earlier treatment. In all instances, the symptoms were
moderate in degree yet significantly distressing to the
patients, but they all improved with completion of the
course of treatment or responded to conservative therapy
with wrist splints. This was also true of the patients who
had recurrent symptoms during a subsequent course. In
most patients, recovery was within 2 days of completion
of the course.
Electrophysiologic studies revealed sensorimotor
median neuropathy with neurophysiologic qualities suggesting axonal dysfunction and demyelination (Table 1)
at the wrist in all five patients who were tested out of the
total of eight patients. Mild ulnar neuropathy was noted
in one patient. In the case of a patient who had the pathologic fracture of the proximal radius, no involvement of
the median nerve was apparent at the level of the lesion,
but a definite median neuropathy at the wrist was evident. N o patients had thyroid abnormalities noted on
Patient 1. A 56-year-old male was found to have renal cell
carcinoma presenting with hematuria. He was also noted
to have metastatic disease to the liver. Treatment according to protocol was begun with IL-2, 5-FU, and aIFN. He tolerated the first three courses of treatment with
mild side effects including fever, mild headache, Grade 1
mucositis, and mild weight gain. During the fourth
course, he developed more severe symptoms with a fever
of 39.4 "C, chills, decreased urinary output, elevation in
serum creatinine, diarrhea, and Grade 2 mucositis. On
the second day of therapy, he reported tingling and
numbness in the right hand in the median nerve's sensory
distribution. The symptoms persisted as therapy was continued and were worse at night. Examination revealed
hypesthesia ir. the first three digits and mild weakness of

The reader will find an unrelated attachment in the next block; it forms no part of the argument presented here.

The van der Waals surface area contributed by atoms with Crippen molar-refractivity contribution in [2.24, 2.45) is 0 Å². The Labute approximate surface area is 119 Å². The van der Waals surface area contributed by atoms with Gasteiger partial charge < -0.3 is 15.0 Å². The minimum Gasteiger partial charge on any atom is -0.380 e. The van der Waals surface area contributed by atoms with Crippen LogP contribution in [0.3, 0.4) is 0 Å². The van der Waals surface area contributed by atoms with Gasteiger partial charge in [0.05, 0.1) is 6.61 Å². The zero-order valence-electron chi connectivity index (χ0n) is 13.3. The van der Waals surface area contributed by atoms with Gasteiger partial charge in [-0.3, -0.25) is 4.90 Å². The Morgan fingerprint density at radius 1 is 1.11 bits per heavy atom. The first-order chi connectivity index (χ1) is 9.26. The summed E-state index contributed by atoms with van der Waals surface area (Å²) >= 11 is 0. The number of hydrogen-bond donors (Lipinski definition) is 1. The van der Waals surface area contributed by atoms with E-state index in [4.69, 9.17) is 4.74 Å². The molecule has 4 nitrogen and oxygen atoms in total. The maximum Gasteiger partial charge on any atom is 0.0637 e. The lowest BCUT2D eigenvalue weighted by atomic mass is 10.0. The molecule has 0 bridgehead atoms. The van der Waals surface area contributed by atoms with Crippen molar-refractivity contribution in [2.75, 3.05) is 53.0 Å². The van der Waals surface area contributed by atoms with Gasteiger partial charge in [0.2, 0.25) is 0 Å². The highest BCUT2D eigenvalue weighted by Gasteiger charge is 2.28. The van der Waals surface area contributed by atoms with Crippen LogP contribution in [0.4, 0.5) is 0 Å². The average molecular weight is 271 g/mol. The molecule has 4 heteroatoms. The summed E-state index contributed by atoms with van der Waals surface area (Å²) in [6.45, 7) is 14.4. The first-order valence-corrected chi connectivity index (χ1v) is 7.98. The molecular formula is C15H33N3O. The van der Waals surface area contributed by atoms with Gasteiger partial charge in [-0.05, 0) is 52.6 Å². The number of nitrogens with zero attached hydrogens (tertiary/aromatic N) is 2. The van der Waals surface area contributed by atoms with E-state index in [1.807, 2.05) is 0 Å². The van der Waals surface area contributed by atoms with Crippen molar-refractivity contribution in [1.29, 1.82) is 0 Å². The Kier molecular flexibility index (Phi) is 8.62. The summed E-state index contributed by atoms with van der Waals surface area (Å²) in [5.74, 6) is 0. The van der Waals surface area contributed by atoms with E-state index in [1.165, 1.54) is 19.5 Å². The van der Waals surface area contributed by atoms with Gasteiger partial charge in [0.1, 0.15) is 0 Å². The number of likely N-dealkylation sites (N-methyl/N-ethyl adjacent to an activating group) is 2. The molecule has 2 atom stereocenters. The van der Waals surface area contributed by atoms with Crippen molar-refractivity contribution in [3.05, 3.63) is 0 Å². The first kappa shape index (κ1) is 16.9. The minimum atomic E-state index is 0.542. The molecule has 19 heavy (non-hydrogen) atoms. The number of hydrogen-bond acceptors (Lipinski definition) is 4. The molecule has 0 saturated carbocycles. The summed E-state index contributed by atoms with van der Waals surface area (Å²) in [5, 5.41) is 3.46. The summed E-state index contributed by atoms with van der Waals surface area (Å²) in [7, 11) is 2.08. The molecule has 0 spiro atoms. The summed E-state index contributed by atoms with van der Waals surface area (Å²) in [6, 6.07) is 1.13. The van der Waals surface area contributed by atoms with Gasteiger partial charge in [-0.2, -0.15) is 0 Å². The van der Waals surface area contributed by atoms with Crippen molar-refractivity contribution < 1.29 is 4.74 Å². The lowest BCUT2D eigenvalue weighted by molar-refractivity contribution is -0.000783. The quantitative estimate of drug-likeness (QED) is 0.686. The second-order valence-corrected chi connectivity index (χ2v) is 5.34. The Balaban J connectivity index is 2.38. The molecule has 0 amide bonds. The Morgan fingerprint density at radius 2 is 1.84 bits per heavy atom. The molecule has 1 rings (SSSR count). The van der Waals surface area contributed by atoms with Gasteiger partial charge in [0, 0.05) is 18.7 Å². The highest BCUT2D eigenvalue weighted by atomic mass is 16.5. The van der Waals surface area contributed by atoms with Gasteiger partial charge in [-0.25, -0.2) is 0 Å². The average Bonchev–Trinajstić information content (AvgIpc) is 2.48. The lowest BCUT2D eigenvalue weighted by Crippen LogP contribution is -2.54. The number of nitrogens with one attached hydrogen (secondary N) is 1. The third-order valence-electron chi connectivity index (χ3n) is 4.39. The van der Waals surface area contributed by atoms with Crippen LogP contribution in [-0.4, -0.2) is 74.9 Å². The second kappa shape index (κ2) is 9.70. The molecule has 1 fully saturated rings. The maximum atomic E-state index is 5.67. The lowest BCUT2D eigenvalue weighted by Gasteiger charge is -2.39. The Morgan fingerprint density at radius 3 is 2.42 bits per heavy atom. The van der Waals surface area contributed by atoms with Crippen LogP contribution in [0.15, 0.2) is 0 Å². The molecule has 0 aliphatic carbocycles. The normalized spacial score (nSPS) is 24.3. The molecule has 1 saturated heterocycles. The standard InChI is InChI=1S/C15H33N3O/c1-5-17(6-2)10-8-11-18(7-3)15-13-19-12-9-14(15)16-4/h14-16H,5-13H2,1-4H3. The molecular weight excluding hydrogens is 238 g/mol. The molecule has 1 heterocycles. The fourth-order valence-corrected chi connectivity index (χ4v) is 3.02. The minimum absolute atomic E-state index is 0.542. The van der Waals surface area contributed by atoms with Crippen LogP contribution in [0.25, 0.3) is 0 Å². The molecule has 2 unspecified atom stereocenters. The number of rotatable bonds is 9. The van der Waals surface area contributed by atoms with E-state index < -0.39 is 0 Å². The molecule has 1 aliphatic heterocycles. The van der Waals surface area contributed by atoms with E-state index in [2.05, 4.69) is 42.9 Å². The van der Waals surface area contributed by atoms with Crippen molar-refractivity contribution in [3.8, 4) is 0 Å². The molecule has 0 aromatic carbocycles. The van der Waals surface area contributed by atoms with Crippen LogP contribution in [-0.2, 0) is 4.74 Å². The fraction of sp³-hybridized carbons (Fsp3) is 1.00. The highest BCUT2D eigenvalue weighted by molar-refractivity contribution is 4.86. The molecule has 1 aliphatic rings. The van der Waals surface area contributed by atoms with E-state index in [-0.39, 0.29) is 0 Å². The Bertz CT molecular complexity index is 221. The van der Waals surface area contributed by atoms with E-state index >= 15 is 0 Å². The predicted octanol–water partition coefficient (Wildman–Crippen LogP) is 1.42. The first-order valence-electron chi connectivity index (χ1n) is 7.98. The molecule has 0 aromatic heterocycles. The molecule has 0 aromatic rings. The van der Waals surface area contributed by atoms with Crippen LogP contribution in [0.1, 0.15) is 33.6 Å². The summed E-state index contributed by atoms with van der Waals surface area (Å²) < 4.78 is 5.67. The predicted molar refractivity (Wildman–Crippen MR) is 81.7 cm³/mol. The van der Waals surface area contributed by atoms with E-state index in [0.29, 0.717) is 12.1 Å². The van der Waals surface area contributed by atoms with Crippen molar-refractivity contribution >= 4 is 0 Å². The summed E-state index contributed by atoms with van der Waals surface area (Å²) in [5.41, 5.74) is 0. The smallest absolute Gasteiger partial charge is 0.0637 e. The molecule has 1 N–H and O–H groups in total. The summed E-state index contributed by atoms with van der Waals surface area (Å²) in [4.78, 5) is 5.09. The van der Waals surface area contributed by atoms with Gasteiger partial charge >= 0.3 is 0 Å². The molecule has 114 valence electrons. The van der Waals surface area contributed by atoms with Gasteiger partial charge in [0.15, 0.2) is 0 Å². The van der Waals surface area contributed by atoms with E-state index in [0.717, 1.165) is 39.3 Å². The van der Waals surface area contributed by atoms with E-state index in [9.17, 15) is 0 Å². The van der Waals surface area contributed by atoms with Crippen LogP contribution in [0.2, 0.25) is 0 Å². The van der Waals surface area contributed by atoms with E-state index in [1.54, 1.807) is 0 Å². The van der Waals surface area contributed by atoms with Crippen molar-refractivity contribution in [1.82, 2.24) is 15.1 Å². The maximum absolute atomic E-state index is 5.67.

the abductor pollicis brevis muscle with a positive Tinel's
sign. These symptoms resolved within 24 hours of completion of the course. A month later, he received the fifth
course of therapy. He again developed fever, mucositis,
peripheral edema, confusion, chills, and diminished
urine output. He also developed tingling and numbness
in his right hand as with the previous course. An EMGl
Carpal Tunnel Syndrome with Interleukin-2/PuduvaIli et al.
Results of Nerve Conduction Studies
Median nerve motor
Median nerve sensory
Distal latency
F wave
4.0 (< 3.6)
10.0 (> 15)
5.9 (< 4.0)
5.5 (< 4.0)
6.5 (< 3.9)
4.7 (< 4.0)
2.0 (> 5.0)
3.3 (> 5.0)
6.3 (> 6.0)
1.9 (> 6.0)
60 (> 50)
53 (> 50)
50 (210)
50 (> 50)
33.2 (< 31)
33.4 (< 31)
32.7(< 31)
3.6 (< 3.4)
4.3 (< 3.6)
11.4 (> 20)
9.5 (> 15)
Number in parentheses represents normal values.
One patient had studies performed, but only the summary (not the values) was available.
NCS revealed moderate to severe right median mononeuropathy at the wrist. Two days after completion of the
course, his symptoms improved rapidly.
during the earlier examination. Neurophysiologic examination was not performed.
Patient 2. A 46-year-old white male was diagnosed with
metastatic renal cell carcinoma and was placed on protocol therapy with IL-2, 5 F U , and a-IFN.No significant
side effects were noted during the first three courses of
therapy except for mild fever, transient elevation in creatinine, and weight gain with Grade 1 mucositis. During